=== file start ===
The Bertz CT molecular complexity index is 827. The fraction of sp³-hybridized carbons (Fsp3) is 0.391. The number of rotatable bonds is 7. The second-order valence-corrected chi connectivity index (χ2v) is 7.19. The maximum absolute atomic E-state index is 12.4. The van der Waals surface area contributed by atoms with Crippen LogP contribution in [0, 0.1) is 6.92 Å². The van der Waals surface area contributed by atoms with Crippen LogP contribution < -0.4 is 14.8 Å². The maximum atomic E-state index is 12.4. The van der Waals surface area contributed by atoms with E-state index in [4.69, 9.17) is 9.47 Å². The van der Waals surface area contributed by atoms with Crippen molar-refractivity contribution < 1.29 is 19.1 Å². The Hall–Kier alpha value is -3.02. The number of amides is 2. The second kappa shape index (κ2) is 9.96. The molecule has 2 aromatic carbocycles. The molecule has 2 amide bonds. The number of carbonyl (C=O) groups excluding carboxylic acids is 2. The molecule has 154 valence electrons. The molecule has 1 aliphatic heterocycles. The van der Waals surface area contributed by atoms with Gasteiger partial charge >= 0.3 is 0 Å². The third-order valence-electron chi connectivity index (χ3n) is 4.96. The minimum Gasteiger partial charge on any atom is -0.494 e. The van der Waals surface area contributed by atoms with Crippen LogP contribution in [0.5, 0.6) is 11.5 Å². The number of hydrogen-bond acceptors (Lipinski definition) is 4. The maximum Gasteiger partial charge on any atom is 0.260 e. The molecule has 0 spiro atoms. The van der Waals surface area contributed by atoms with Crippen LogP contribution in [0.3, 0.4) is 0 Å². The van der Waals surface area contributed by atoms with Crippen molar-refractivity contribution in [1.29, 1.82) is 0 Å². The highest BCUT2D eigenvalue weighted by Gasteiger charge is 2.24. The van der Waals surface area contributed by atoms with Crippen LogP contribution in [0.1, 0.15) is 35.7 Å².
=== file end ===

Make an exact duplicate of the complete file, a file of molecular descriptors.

The Bertz CT molecular complexity index is 827. The fraction of sp³-hybridized carbons (Fsp3) is 0.391. The number of rotatable bonds is 7. The second-order valence-corrected chi connectivity index (χ2v) is 7.19. The maximum absolute atomic E-state index is 12.4. The van der Waals surface area contributed by atoms with Crippen LogP contribution in [0, 0.1) is 6.92 Å². The van der Waals surface area contributed by atoms with Crippen LogP contribution < -0.4 is 14.8 Å². The maximum atomic E-state index is 12.4. The van der Waals surface area contributed by atoms with E-state index in [4.69, 9.17) is 9.47 Å². The van der Waals surface area contributed by atoms with Crippen molar-refractivity contribution < 1.29 is 19.1 Å². The Hall–Kier alpha value is -3.02. The number of amides is 2. The second kappa shape index (κ2) is 9.96. The molecule has 2 aromatic carbocycles. The molecule has 2 amide bonds. The number of carbonyl (C=O) groups excluding carboxylic acids is 2. The molecule has 154 valence electrons. The molecule has 1 aliphatic heterocycles. The van der Waals surface area contributed by atoms with Gasteiger partial charge >= 0.3 is 0 Å². The third-order valence-electron chi connectivity index (χ3n) is 4.96. The minimum Gasteiger partial charge on any atom is -0.494 e. The van der Waals surface area contributed by atoms with Crippen LogP contribution in [0.5, 0.6) is 11.5 Å². The number of hydrogen-bond acceptors (Lipinski definition) is 4. The maximum Gasteiger partial charge on any atom is 0.260 e. The molecule has 0 spiro atoms. The van der Waals surface area contributed by atoms with Crippen LogP contribution in [0.3, 0.4) is 0 Å². The van der Waals surface area contributed by atoms with Crippen molar-refractivity contribution in [1.29, 1.82) is 0 Å². The highest BCUT2D eigenvalue weighted by Gasteiger charge is 2.24. The van der Waals surface area contributed by atoms with Crippen LogP contribution in [0.1, 0.15) is 35.7 Å².